Tax professionals and government tax authorities have long suspected that under the leadership of Prime Minister Jean-Claude Juncker, who served from 1995 to 2013 (the longest tenure in EU history), Luxembourg became one of the biggest tax havens in the European Union. But because its system lacked transparency, until recently there was little hard evidence to support those suspicions.
The threads that held together Luxembourg's system of secret tax rulings began to unravel in November 2014, when whistleblowers released more than 300 rulings that showed the small country approving sweetheart tax deals for large multinationals. More about that system was revealed last year when Luxembourg prosecuted the two leakers, and the journalist to whom they leaked the rulings. At their criminal trial in April, one leaker testified that a supervisor in the Luxembourg tax office, Marius Kohl, had rubber-stamped nearly every ruling request his office received -- often the same day the request was made. Unfortunately, the world may never hear from Kohl -- he seems to have developed a rare illness that happens to coincide precisely with the beginning and ending dates for each court session in the case.
New disclosures reveal that while Luxembourg was actively helping large companies avoid their taxes, its prime minister was actively working to sabotage the EU's efforts to attack the commonly used base erosion techniques that Luxembourg was blessing. The new information could further erode Juncker's authority as president of the European Commission. He has already survived one "no confidence" vote in the European Parliament. The new revelations may prompt another (p. 137).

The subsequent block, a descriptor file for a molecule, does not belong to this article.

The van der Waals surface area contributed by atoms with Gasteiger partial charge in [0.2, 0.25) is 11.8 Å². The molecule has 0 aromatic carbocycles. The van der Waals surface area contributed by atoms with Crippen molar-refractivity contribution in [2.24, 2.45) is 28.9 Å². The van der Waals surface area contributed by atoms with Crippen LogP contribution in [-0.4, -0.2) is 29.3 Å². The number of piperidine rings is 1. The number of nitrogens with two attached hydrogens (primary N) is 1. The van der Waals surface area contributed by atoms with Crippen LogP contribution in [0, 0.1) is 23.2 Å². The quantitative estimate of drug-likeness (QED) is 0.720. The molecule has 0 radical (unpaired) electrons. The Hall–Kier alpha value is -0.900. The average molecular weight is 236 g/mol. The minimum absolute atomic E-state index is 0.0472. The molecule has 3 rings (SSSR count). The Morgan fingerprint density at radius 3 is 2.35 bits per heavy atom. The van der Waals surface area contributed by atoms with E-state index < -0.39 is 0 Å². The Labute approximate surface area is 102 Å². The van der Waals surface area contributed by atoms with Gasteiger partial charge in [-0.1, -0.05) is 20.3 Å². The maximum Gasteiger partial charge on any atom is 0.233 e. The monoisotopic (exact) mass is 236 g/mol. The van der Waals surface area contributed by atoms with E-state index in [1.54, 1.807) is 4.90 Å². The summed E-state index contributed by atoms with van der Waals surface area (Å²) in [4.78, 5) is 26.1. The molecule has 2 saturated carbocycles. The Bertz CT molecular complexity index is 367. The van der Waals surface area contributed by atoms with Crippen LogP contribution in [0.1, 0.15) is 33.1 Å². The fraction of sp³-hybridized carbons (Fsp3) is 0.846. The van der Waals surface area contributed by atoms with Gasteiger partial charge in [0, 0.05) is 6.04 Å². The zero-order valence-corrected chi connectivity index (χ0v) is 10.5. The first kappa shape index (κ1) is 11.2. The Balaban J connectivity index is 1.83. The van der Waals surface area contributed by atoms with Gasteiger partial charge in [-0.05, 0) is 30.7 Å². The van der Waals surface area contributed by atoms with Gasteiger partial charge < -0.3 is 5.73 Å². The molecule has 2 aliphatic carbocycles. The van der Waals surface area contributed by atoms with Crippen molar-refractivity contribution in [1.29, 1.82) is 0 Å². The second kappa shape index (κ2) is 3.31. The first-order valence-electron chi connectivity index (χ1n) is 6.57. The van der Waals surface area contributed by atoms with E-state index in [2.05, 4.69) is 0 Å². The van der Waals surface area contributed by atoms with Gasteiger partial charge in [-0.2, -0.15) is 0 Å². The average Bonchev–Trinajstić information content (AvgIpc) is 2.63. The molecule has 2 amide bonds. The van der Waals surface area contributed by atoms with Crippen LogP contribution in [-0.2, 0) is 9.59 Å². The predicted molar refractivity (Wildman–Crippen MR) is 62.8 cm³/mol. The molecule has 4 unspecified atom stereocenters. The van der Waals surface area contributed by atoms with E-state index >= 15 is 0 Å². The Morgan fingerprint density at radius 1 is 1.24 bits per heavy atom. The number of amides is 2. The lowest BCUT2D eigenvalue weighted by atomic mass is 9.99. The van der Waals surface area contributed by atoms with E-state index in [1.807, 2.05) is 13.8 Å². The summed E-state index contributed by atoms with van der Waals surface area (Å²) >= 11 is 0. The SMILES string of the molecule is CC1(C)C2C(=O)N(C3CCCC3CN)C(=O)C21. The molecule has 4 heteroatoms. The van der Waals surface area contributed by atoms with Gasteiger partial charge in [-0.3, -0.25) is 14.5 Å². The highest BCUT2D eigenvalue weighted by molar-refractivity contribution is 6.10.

While the Luxembourg court hears the cross-appeals filed by the LuxLeaks prosecutors and defendants, new allegations of government misconduct have been raised. Former Member of Parliament Justin Turpel has alleged that government authorities have had the courtroom and supporters of the whistleblowers under surveillance since the trial began. While the government has not denied that an observer from Luxembourg's homeland intelligence agency attended the trial, it insists that the observer was not there in his official capacity (p. 161).
Continuing concerns about tax secrecy have prompted the public to demand greater transparency from tax authorities and taxpayers. Nowhere are those demands greater than in Europe. While the OECD rejected proposals to make public the country-by-country reports to be filed under action 13 of its base erosion and profit-shifting project, the EU has made a strong push to require some form of public disclosure of CbC reports. Rita McWilliams reviews the current state of CbC reporting, and advises companies that they would be wise to prepare public explanations when questions are raised about their tax planning (p. 132). Still, many remain skeptical that publishing CbC reports will improve the public's confidence in corporate tax compliance (p. 164).
Last month the European Commission released the long-anticipated public version of its ruling that between 2003 and 2014 Ireland improperly provided about €13 billion of state aid to Apple, in the form of favorable tax rulings. Tax professionals are now dissecting the 130-page ruling, seeking to discern the commission's reasoning and identify weak spots, while Ireland and Apple pursue their appeal in the European courts. J. Clifton Fleming Jr. examines Apple's structure that led to the ruling and discusses whether the U.S. has a dog in the fight at all (p. 179). Mindy Herzfeld identifies the most serious problems in the ruling and suggests the lessons to be learned from it (p. 125).
Stuart Gibson is editor of Tax Notes International.